<androidx.constraintlayout.widget.ConstraintLayout xmlns:android=""

       android:text="Click to Start"
       app:layout_constraintTop_toTopOf="parent" />

       app:layout_constraintTop_toBottomOf="@+id/btnClick" />

       android:text="Your Response Here"
       app:layout_constraintRight_toRightOf="parent" />

       android:text="- - -"
       app:layout_constraintTop_toTopOf="parent" />


Step4: Now let’s create few singleton classes:

In Kotlin, Singletons are very easy to create they just use a keyword called object before the class name. Check the code below

a. Retrofit Singleton

package com.example.mvvmkotlinexample.retrofit

import com.example.mvvmkotlinexample.BuildConfig
import okhttp3.OkHttpClient
import okhttp3.logging.HttpLoggingInterceptor
import okhttp3.logging.HttpLoggingInterceptor.Level
import retrofit2.Retrofit
import retrofit2.converter.gson.GsonConverterFactory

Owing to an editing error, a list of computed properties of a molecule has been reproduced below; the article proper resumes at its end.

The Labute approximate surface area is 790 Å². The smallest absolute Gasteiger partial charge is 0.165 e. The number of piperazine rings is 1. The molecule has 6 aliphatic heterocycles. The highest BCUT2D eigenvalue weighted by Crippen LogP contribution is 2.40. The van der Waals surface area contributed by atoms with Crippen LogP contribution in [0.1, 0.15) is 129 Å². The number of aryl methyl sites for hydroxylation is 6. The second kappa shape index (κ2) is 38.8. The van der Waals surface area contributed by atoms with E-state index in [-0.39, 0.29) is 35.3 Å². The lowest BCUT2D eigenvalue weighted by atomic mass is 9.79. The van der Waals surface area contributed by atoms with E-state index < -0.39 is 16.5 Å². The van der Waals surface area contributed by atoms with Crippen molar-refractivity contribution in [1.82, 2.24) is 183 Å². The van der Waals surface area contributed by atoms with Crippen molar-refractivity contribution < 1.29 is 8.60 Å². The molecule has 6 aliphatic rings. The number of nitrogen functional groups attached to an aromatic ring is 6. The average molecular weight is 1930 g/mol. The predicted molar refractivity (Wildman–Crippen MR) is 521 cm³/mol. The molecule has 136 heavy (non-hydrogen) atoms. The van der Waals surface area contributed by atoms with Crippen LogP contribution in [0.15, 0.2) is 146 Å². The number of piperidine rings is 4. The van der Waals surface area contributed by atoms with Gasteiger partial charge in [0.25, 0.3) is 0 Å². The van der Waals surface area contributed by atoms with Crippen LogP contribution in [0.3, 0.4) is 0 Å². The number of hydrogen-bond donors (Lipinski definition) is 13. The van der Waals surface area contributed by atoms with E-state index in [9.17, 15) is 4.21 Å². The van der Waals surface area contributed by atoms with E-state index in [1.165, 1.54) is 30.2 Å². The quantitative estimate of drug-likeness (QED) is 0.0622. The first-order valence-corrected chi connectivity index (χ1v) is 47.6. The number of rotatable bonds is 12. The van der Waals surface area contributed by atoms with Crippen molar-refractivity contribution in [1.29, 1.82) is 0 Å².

object RetrofitClient {

    const val MainServer = ""

    val retrofitClient: Retrofit.Builder by lazy {

        val levelType: Level
        if (BuildConfig.BUILD_TYPE.contentEquals("debug"))
            levelType = Level.BODY else levelType = Level.NONE

        val logging = HttpLoggingInterceptor()

        val okhttpClient = OkHttpClient.Builder()


    val apiInterface: ApiInterface by lazy {

b. Repository Singleton

package com.example.mvvmkotlinexample.repository

import android.util.Log
import androidx.lifecycle.MutableLiveData
import com.example.mvvmkotlinexample.model.ServicesSetterGetter
import com.example.mvvmkotlinexample.retrofit.RetrofitClient
import retrofit2.Call
import retrofit2.Callback
import retrofit2.Response

object MainActivityRepository {

    val serviceSetterGetter = MutableLiveData<ServicesSetterGetter>()

    fun getServicesApiCall(): MutableLiveData<ServicesSetterGetter> {

        val call = RetrofitClient.apiInterface.getServices()

        call.enqueue(object: Callback<ServicesSetterGetter> {
            override fun onFailure(call: Call<ServicesSetterGetter>, t: Throwable) {
                // TODO("Not yet implemented")
                Log.v("DEBUG : ", t.message.toString())

            override fun onResponse(
                call: Call<ServicesSetterGetter>,
                response: Response<ServicesSetterGetter>
            ) {
                // TODO("Not yet implemented")
                Log.v("DEBUG : ", response.body().toString())

                val data = response.body()

                val msg = data!!.message